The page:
|The Head of I'mSoNotaDiva Bartlett|
Looking Good in a Pumpkin
The Bob Saga
XXXVII: The Unveiling
Using the notecard illegally copied by Neelix Nesselrode, Sweetie and I, in disguise, jumped to I'mSoNotADiva Bartlett's unveiling.
We had no idea what, exactly, Diva would be unveiling as her premiere piece of criminal performance art, but both of us suspected it might have something to do with our Bob. Our plan was to protect our 30-foot, 40-ton, deified granite purloined drinking bird at all costs.
We had purposefully arrived early so we could scout our surroundings, but apparently everyone else had jumped early to avoid the rush. We were barely able to get in.
We had materialized at night, in a valley surrounded by low hills. Behind us, a bridge vanished into the distance. In front of us, firefly particles and tiki torches provided soft light while vendors sold ImSoNotADiva t-shirts from a line of tents. We Heart Diva pennants flapped in the wind.
"Remarkable," said Sweetie. "There are more than a thousand people on the sim. How is that possible?"
"Stolen technology!" I said. "Diva must be using the new Open Sim software. In her former capacity with the U.S. Justice Department she would have access."
"Looks like she gets 45,000 prims, too," said Sweetie. "I'm envious. Are you certain we're not in InWorldz?"
"Nope, we're on the Agni grid. It's Second Life."
"Any sign of Bob?"
"My Conover's object scanner isn't showing him," I said, "but parts of the sim are no-build. He could be in any of them."
"Oh, I think Diva is about to make her entrance," Sweetie said. Then, louder, in her best fake Cockney accent, "Scones! Get your carmel-covered throwing scones here! Three for two Lindens or five for twenty Lindens."
"Five for twenty?" I asked.
"For those poor at math," Sweetie said smugly, "it's a bargain."
Diva-- or rather, Diva's head, arrived in a shower of particle effects, escorted by four Bay City policemen on horses emblazoned with the words Fast, Easy, Fun. The crowd grew hushed.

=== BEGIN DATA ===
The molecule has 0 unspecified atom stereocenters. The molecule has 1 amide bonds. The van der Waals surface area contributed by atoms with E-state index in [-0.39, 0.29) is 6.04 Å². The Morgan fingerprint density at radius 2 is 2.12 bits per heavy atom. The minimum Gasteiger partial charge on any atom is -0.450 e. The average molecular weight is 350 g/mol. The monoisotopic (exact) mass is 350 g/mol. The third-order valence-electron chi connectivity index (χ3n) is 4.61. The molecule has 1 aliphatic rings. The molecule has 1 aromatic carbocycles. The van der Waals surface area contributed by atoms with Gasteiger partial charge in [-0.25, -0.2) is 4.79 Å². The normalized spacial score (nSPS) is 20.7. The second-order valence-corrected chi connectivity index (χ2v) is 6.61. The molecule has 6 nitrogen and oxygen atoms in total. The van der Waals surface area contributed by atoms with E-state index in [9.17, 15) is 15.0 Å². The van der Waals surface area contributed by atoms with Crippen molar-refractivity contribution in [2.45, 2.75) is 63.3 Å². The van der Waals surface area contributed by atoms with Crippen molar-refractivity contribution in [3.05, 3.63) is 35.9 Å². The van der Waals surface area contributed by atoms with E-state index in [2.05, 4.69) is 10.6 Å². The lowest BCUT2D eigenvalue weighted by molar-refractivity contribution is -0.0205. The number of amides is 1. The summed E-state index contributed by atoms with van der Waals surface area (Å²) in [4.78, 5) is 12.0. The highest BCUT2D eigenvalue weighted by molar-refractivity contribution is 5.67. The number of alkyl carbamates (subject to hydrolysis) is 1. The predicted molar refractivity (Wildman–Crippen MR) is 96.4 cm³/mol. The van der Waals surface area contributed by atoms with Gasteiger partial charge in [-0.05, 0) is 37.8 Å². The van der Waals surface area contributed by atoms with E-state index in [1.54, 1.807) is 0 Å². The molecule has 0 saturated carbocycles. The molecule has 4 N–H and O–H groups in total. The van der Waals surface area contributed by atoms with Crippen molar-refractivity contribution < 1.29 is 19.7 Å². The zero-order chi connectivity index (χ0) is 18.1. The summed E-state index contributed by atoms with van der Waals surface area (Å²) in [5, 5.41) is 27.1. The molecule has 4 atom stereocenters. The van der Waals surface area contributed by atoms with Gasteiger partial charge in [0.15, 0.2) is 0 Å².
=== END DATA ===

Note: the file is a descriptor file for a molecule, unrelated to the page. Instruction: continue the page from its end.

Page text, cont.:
Diva began. "Ladies, gentlemen, ladies pretending to be gentlemen, gentlemen pretending to be ladies, humanoids of indeterminate sex, robots, vampires, tinies, furries, artists, agents, promoters, critics, curators and patrons, I welcome you tonight to a celebration of the birth of something new and vital to the virtual universe-- criminal performance art!"
"Someone is actually applauding her!" hissed Sweetie. "Can you believe it?"
"Sorry," I said.
"Why is it art?" thundered Diva through a wall of speakers. "Why? Because I say it is! Why is it criminal? Because it's against the law! And why is it a performance? Because it requires a lot of energy and ingenuity to pull off something this clever!" The crowd roared.
Sweetie was busy dispensing her caramel-covered throwing scones, and it seemed to me she was selling a lot in the pen in which the journalists were corralled. I dunno, maybe journalists aren't good at math.
Diva's head-- that being all that was left of her these days-- was embedded in a carved pumpkin and spectacularly lit by a phanyx of no-doubt stolen nuclear avatar personal lights. It was flanked by two pillars of stone.
Wait! Were the stones moving? Yes, they were!
"Pssst!" I said to Sweetie. "Those rocks are the golems!"
"Yes," Sweetie said. "Here, Sleezy, have a free caramel scone."
The golem on the right reached out a clay arm and lifted Diva's pumpkin high into the air. As the crowd cheered, Diva continued her speech. "For too long Second Life art has consisted of particle emitters moving in random patterns," she screamed. "For too long Second Life art has consisted of strangely-shaped prims stacked atop one another and called sculpture! For too long Second Life art has consisted of imported first-life photographs in one-prim frames! For too long Second Life art has been pretention wrapped in ego and pasted onto prims! For too long Second Life art has manifested itself as first-life architecture brought to virtual space. For too long Second Life art has been musicians singing other people's songs in their bedrooms in their underwear to people in their own bedrooms in their own underwear! For too long Second Life art has consisted of ripped-off quotations pasted in avatars' profile pages!"